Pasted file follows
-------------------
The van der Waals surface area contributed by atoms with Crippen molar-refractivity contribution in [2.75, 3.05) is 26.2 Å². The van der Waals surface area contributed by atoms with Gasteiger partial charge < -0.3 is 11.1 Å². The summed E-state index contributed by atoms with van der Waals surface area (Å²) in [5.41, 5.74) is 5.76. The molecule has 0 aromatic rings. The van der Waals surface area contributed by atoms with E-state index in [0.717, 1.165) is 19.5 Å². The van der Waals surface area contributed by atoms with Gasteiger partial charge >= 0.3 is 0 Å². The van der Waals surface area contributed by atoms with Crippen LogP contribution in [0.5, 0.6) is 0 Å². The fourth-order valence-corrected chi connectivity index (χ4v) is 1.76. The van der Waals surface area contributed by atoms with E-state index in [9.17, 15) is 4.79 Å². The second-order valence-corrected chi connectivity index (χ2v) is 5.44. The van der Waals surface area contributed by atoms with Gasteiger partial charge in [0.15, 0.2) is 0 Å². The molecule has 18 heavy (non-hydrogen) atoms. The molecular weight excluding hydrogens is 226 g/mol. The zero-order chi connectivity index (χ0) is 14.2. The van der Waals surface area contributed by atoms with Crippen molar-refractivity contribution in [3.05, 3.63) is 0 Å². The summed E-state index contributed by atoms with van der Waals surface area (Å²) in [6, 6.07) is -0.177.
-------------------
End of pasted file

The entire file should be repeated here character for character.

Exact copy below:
The van der Waals surface area contributed by atoms with Crippen molar-refractivity contribution in [2.75, 3.05) is 26.2 Å². The van der Waals surface area contributed by atoms with Gasteiger partial charge < -0.3 is 11.1 Å². The summed E-state index contributed by atoms with van der Waals surface area (Å²) in [5.41, 5.74) is 5.76. The molecule has 0 aromatic rings. The van der Waals surface area contributed by atoms with E-state index in [0.717, 1.165) is 19.5 Å². The van der Waals surface area contributed by atoms with Gasteiger partial charge >= 0.3 is 0 Å². The van der Waals surface area contributed by atoms with Crippen LogP contribution in [0.5, 0.6) is 0 Å². The fourth-order valence-corrected chi connectivity index (χ4v) is 1.76. The van der Waals surface area contributed by atoms with E-state index in [9.17, 15) is 4.79 Å². The second-order valence-corrected chi connectivity index (χ2v) is 5.44. The van der Waals surface area contributed by atoms with Gasteiger partial charge in [0.15, 0.2) is 0 Å². The molecule has 18 heavy (non-hydrogen) atoms. The molecular weight excluding hydrogens is 226 g/mol. The zero-order chi connectivity index (χ0) is 14.2. The van der Waals surface area contributed by atoms with Crippen molar-refractivity contribution in [3.05, 3.63) is 0 Å². The summed E-state index contributed by atoms with van der Waals surface area (Å²) in [6, 6.07) is -0.177.